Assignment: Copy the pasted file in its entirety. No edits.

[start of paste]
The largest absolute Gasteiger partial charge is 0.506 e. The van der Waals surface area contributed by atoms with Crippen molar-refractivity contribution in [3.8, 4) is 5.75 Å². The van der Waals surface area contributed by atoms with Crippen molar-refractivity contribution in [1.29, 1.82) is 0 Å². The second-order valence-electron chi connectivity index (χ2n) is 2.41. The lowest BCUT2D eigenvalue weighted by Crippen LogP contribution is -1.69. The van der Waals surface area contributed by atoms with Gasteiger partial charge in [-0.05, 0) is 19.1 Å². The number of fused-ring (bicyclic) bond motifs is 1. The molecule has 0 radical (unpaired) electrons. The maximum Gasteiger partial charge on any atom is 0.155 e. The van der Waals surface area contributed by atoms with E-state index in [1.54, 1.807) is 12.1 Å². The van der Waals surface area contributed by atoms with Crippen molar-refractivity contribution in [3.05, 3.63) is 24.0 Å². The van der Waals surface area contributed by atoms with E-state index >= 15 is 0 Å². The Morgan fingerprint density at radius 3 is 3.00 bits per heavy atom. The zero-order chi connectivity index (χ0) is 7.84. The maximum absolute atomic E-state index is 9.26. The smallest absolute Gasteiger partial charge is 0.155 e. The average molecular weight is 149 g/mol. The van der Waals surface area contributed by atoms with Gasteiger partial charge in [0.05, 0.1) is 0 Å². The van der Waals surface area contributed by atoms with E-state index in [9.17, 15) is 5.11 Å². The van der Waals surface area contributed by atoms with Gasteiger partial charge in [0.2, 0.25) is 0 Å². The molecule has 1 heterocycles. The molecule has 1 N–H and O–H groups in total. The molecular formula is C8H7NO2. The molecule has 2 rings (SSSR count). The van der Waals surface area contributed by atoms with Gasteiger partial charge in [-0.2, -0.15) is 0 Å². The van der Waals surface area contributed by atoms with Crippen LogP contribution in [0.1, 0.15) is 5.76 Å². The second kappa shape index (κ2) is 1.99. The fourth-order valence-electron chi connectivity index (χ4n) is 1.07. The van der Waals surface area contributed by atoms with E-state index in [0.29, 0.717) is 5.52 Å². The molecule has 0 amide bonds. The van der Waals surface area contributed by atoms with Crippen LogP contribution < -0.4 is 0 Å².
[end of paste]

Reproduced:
The largest absolute Gasteiger partial charge is 0.506 e. The van der Waals surface area contributed by atoms with Crippen molar-refractivity contribution in [3.8, 4) is 5.75 Å². The van der Waals surface area contributed by atoms with Crippen molar-refractivity contribution in [1.29, 1.82) is 0 Å². The second-order valence-electron chi connectivity index (χ2n) is 2.41. The lowest BCUT2D eigenvalue weighted by Crippen LogP contribution is -1.69. The van der Waals surface area contributed by atoms with Gasteiger partial charge in [-0.05, 0) is 19.1 Å². The number of fused-ring (bicyclic) bond motifs is 1. The molecule has 0 radical (unpaired) electrons. The maximum Gasteiger partial charge on any atom is 0.155 e. The van der Waals surface area contributed by atoms with E-state index in [1.54, 1.807) is 12.1 Å². The van der Waals surface area contributed by atoms with Crippen molar-refractivity contribution in [3.05, 3.63) is 24.0 Å². The van der Waals surface area contributed by atoms with E-state index >= 15 is 0 Å². The Morgan fingerprint density at radius 3 is 3.00 bits per heavy atom. The zero-order chi connectivity index (χ0) is 7.84. The maximum absolute atomic E-state index is 9.26. The smallest absolute Gasteiger partial charge is 0.155 e. The average molecular weight is 149 g/mol. The van der Waals surface area contributed by atoms with Gasteiger partial charge in [0.05, 0.1) is 0 Å². The van der Waals surface area contributed by atoms with E-state index in [9.17, 15) is 5.11 Å². The van der Waals surface area contributed by atoms with Gasteiger partial charge in [0.2, 0.25) is 0 Å². The molecule has 1 heterocycles. The molecule has 1 N–H and O–H groups in total. The molecular formula is C8H7NO2. The molecule has 2 rings (SSSR count). The van der Waals surface area contributed by atoms with Gasteiger partial charge in [-0.2, -0.15) is 0 Å². The van der Waals surface area contributed by atoms with Crippen LogP contribution in [0.1, 0.15) is 5.76 Å². The second kappa shape index (κ2) is 1.99. The fourth-order valence-electron chi connectivity index (χ4n) is 1.07. The van der Waals surface area contributed by atoms with E-state index in [0.29, 0.717) is 5.52 Å². The molecule has 0 amide bonds. The van der Waals surface area contributed by atoms with Crippen LogP contribution < -0.4 is 0 Å².